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How Basketball Explains Attribution Modeling

Is Your Website Helping Your Business?

Finding ways to increase conversion rates online is a top priority for many businesses. Whether it's driving new leads, selling products online, or having someone sign up for a newsletter, we're big fans of the marketing channels that generate the highest number of conversions.

When a customer completes an action that you've defined as valuable, these customer actions are called conversions. - Google AdWords Help

But what do you do with those channels that struggle to meet your conversion goals? Are they necessarily a bad thing? These questions can be better answered using a powerful tool called, "attribution modeling."

To better explain this concept, I'm using the help of a favorite pastime of mine... sports!

Image of a basketball hoop. Find out more about how basketball can help explain attribution modeling.


Attribution & Basketball

It all starts with a basketball game. After watching my favorite NBA team (Cleveland Cavaliers) lose on a last-second shot, I couldn’t help but compare the man responsible for the game winner (Kyle Lowry of the Toronto Raptors) to a simple conversion on a website.

Bear with me here... Let's say that a conversion for the Toronto Raptors would be a victory vs. the Cavaliers. Not many would argue that Lowry’s shot was the nail in the coffin to this goal being accomplished. However, are we truly evaluating the big picture here if we only consider the final shot that won the game?

Conversion = Winning the basketball game

Let's think about the Raptors team as a company’s online marketing channels and Kyle Lowry’s final shot as the channel credited with the conversion. Now, how does the attribution model come into play?

Attribution Defined

Attribution modeling lets you analyze the value of your marketing channels (paid or unpaid) and assign credit to the channels that lead to (or eventually lead to) conversions.

Having this model in place allows you to see the impact that each channel has on the overall process of a conversion. It also provides a clear visual as to why people are choosing to complete a predefined goal and what steps were taken to get there. (Side note: make sure to create SMART goals for your website.)

So let's go back to our friend Kyle Lowry (a single marketing channel). Although he was vital in the team’s victory (the conversion), there were other teammates (multiple marketing channels) that were essential to Toronto’s success.

3 Types of Attribution

Just because a specific marketing channel is not converting leads well (or scoring baskets like Kyle Lowry), doesn’t mean it isn’t providing value. Just like how some basketball players provide support by rebounding, passing, good defense, etc., some channels add other benefits.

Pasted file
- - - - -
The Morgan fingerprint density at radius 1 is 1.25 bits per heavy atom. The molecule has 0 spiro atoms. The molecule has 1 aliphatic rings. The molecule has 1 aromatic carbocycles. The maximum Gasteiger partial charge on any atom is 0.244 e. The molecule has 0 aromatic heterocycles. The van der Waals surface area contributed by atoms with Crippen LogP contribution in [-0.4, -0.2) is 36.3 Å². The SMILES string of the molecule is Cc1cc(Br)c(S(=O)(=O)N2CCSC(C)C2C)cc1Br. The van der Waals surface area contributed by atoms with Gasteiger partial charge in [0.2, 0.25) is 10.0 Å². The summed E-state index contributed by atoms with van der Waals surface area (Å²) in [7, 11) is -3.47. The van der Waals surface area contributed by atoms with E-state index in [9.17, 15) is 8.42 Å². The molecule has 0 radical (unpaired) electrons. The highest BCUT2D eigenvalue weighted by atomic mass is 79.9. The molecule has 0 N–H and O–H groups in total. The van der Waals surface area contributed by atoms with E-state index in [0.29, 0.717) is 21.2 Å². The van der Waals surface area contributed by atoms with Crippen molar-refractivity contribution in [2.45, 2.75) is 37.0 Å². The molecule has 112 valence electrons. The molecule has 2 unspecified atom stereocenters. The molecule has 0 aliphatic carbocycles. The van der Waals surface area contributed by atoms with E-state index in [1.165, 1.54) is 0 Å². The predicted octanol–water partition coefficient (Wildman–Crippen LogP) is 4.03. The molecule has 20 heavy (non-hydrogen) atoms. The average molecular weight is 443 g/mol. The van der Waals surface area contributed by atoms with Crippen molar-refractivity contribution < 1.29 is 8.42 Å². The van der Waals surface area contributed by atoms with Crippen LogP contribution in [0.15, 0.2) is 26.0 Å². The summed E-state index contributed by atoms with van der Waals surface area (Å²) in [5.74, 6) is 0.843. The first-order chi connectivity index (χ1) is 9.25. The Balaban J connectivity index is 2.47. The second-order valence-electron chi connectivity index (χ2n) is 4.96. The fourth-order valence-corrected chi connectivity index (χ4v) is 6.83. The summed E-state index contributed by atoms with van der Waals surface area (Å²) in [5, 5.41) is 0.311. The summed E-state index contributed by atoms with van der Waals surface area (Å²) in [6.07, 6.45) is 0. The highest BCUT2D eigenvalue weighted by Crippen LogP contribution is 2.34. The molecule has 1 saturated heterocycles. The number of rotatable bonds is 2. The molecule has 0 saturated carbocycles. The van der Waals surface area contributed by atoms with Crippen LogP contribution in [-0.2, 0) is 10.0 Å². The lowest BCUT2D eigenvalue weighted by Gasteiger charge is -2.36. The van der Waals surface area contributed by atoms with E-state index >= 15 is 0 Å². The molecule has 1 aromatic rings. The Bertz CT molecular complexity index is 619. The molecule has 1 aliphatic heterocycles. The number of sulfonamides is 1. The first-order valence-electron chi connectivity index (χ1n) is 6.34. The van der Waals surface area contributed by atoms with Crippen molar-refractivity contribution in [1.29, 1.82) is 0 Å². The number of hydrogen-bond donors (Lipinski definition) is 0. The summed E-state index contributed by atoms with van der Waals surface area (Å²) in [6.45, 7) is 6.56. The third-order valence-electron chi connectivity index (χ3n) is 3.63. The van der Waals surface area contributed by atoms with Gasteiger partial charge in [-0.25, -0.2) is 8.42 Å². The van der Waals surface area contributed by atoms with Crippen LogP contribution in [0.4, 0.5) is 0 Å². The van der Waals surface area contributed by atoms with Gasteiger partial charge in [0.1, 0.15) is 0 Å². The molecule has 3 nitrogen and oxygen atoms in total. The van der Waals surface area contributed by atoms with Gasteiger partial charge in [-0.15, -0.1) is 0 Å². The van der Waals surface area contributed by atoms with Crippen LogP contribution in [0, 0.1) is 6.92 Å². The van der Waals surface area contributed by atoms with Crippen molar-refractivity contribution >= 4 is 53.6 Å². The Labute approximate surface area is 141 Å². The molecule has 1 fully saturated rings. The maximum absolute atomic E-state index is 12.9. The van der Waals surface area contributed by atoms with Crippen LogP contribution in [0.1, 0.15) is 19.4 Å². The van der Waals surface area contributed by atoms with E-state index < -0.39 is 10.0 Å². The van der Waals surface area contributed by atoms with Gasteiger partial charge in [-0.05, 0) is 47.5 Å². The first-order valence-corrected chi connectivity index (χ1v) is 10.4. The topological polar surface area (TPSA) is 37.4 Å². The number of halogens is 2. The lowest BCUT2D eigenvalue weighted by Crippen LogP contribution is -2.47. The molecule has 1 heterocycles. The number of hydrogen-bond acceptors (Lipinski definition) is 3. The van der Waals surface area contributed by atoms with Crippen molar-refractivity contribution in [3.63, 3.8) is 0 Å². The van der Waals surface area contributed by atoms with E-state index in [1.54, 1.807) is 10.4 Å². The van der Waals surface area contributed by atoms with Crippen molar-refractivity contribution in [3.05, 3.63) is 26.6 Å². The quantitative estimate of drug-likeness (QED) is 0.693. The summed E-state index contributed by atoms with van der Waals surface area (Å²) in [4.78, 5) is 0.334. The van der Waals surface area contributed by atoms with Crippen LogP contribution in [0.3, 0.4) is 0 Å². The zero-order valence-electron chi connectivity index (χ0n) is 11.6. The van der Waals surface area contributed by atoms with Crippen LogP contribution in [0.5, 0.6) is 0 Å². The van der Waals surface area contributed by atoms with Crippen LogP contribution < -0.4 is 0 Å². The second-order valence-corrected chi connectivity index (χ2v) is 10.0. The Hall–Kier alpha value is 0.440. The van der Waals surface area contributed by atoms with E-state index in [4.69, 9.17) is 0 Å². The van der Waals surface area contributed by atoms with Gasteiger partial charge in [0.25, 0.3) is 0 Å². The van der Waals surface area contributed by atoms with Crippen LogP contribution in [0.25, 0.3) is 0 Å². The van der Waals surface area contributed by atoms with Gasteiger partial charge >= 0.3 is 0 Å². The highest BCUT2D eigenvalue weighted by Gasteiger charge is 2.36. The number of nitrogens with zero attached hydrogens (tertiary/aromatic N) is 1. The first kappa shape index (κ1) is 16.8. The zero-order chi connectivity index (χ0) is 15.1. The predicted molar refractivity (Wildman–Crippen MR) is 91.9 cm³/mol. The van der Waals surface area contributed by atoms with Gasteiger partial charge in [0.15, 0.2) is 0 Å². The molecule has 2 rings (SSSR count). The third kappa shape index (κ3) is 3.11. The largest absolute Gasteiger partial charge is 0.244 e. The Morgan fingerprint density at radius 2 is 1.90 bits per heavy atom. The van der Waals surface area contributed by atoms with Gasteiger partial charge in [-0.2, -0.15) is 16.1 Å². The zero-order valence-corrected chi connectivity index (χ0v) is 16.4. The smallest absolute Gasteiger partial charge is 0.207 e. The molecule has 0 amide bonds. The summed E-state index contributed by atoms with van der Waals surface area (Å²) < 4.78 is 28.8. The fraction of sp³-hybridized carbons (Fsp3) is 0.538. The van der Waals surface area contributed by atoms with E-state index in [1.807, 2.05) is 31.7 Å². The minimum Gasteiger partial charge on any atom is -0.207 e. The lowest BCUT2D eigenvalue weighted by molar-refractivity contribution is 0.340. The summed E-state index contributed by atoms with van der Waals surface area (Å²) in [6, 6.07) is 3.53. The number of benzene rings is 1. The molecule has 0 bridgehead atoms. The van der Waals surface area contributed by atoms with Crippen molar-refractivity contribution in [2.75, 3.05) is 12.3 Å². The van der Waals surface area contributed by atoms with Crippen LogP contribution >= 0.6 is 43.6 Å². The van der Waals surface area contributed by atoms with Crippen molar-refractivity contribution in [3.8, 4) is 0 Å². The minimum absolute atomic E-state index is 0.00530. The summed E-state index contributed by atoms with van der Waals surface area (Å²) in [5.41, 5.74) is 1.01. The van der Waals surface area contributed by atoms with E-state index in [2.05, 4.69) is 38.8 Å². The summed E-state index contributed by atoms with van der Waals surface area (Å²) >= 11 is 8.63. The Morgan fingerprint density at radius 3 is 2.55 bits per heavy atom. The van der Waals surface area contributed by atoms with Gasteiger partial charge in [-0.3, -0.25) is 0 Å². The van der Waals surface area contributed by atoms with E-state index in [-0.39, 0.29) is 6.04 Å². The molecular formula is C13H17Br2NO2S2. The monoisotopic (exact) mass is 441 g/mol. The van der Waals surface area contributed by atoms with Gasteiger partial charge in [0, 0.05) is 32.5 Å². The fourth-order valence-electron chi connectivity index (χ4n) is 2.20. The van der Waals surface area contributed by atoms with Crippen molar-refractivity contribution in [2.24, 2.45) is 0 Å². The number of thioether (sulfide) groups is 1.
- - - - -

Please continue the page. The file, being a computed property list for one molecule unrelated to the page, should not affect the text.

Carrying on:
There are three main types of attributions used in multi-channel funnel reports, including:

  1. Last-Click Attribution (direct) gives 100 percent of the credit to the touchpoint leading to a conversion or sale
  2. First-Click Attribution gives 100 percent of the credit to the touchpoint responsible for the first interaction within the conversion path
  3. Linear Attribution provides equal amounts of credit to each channel utilized throughout the conversion path

How They Compare

In the past, Last-Click Attribution was the best measurement available. As brands rely more and more on multiple marketing channels, it's easy to see how using this model can take away from the value that other channels provide from a micro conversion perspective. You're not able to truly analyze the impact and role that each channel has on the overall goal. This could cause you to make some potentially costly decisions on where to invest (or not invest) further resources and money down the road.

Fortunately, attribution models like First-Click and Linear are leading companies to start putting more value on what channels are assisting in the initial conversations with customers. Through this process, they are able to see their overall marketing strategy in a completely different light.

For example, they are not concerned with a particular blog or banner ad that has low conversion rates (or in basketball terms, a person that doesn't score frequently). Instead, they see (using first-attribution) the impact they have on initiating first engagements with ideal prospects (teammates who assist in the scoring process).

Creating customized attribution models

Want to take your analysis to the next level? Look into creating custom attribution models with the help of Google's Model Comparison Tool. This allows you to choose rules tailored specifically for the needs and assumptions you look to experiment with. You can also share your custom attribution template in the Google Analytics solutions gallery.

If you want to learn more, check out this in-depth Beginners Guide to Attribution Modeling or get in touch with our digital marketing team.

Photo Credit: "Basketball" by Chilli Head is licensed under CC BY 2.0

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